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The Experience of Pregnancy as Lived by Rural Adolescents

Esther M. Preszler, South Dakota State University


Adolescent pregnancy continues to affect over one million families in the United States each year, of which 7.5% of South Dakota's babies were born to single teens between 1988-1992 (Center for the Study of Social Policy, 1993). Many studies have been conducted utilizing inner-city adolescents and quantitative methods of research.
The purpose of this study was to investigate the lived experience of being an unmarried pregnant adolescent. Seven pregnant, rural adolescents were interviewed to identify, describe and analyze any changes they experienced in supportive relationship patterns during their pregnancy. The participants, with a mean age of 16.2 years, were enrolled in school, and lived with at least one parent.
During analysis of the data obtained from the interviews, six major themes emerged. The themes Altered Relationships. (which included her mother, father and father of the baby) and Ego Strengthening were descriptive of the alterations in relationships the pregnant adolescent experienced. Pregnancy Protectiveness, Economic Pressures and Right of Passage reflected the psychosocial changes they experienced. Future Aspirations identified the influence of the pregnancy on their goals to complete and continue school, to better provide for their babies. The themes were reviewed and confirmed by five of the study participants as being descriptive and significant in their experience of being pregnant. The themes identified by the sample were supported in varying degrees in previous research studies (May, 1992; Townsend and Worobey, 1987) of the need for emotional support during adolescent pregnancy.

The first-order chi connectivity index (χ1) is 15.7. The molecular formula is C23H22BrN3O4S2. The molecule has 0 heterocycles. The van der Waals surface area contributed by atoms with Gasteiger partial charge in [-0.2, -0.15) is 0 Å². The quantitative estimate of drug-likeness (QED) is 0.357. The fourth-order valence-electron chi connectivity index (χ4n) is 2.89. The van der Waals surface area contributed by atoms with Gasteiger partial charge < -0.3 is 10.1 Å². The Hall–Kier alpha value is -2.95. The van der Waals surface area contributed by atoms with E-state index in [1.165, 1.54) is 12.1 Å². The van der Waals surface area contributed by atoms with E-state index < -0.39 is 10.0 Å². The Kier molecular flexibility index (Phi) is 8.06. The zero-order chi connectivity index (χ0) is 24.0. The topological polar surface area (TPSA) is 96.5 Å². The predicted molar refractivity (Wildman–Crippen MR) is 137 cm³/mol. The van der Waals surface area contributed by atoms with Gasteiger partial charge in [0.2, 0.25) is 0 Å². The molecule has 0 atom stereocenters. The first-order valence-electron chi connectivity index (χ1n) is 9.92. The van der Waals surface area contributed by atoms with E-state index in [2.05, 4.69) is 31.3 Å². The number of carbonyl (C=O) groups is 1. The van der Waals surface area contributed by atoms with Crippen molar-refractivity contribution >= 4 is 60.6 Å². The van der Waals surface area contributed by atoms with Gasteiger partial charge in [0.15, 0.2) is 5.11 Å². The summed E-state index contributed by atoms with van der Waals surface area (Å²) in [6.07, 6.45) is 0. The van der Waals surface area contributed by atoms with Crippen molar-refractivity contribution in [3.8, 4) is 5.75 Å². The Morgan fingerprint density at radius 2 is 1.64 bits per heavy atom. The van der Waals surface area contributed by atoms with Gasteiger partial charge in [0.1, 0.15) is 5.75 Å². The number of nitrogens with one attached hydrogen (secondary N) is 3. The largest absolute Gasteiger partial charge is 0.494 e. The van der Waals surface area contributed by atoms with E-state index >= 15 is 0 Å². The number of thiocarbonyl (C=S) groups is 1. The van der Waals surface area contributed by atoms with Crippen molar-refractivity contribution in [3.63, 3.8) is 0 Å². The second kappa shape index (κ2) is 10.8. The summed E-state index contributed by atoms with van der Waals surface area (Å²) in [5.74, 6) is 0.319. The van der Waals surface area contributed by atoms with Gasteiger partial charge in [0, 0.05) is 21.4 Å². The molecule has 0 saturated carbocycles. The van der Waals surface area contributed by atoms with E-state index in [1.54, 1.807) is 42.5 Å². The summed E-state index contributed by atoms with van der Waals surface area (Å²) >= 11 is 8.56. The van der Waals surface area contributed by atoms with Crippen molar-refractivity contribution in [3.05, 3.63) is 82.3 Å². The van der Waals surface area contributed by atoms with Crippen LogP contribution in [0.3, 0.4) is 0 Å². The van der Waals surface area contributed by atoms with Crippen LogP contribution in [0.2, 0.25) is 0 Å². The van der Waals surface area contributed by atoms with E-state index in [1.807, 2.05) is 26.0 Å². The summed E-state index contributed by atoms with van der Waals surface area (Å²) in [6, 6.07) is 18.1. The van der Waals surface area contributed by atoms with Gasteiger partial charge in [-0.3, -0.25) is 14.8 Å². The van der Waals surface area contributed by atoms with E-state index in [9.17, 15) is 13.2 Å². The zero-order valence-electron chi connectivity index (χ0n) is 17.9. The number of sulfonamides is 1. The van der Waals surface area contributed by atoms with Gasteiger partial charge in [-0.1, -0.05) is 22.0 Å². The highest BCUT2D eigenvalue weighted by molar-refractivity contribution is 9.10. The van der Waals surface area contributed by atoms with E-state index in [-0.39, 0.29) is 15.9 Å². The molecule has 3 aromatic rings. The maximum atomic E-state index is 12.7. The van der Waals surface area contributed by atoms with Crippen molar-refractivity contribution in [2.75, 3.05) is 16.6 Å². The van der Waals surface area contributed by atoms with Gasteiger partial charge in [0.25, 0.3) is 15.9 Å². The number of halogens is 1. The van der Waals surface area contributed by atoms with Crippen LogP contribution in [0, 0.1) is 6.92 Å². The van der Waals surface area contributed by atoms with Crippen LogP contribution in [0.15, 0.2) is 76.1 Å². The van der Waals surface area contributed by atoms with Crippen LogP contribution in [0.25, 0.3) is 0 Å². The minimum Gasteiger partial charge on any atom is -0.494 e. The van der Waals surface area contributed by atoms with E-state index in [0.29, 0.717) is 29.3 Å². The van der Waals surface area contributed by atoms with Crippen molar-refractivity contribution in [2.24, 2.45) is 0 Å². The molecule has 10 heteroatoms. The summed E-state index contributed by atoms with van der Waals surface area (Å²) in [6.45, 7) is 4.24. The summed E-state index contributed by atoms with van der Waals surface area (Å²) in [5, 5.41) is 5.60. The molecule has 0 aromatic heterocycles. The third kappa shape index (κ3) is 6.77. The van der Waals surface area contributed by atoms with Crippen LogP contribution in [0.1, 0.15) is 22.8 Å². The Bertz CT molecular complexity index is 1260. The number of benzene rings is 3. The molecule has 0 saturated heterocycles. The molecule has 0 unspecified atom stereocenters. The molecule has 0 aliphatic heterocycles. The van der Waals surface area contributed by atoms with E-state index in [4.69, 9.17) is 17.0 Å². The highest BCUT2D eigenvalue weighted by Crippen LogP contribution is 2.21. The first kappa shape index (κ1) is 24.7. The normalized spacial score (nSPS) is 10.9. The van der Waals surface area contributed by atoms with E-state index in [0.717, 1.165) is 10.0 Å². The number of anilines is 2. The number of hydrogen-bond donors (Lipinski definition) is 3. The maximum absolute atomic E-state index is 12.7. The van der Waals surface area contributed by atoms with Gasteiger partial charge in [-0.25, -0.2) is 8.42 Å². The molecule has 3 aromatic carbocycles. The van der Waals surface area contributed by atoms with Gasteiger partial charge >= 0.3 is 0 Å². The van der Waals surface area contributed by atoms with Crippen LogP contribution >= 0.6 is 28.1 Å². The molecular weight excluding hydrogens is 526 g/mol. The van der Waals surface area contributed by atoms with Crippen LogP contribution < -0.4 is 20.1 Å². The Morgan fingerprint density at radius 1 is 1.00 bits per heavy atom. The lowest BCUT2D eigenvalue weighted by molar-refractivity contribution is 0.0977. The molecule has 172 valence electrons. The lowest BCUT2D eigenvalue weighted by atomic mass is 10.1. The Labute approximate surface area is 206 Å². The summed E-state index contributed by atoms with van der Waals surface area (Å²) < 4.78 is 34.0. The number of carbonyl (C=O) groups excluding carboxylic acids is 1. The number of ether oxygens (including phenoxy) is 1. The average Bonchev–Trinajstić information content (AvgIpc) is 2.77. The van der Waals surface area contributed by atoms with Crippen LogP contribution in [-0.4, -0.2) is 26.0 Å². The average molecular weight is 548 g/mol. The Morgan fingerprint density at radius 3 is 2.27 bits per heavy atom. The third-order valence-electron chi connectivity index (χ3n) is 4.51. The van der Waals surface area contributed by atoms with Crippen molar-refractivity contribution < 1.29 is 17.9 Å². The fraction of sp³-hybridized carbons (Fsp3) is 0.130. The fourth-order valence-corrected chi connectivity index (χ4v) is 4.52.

One participant summed her pregnancy experience as: "I wasn't really ready for it...or I didn't think so, but, now, I've got so much to work for, and to look forward to".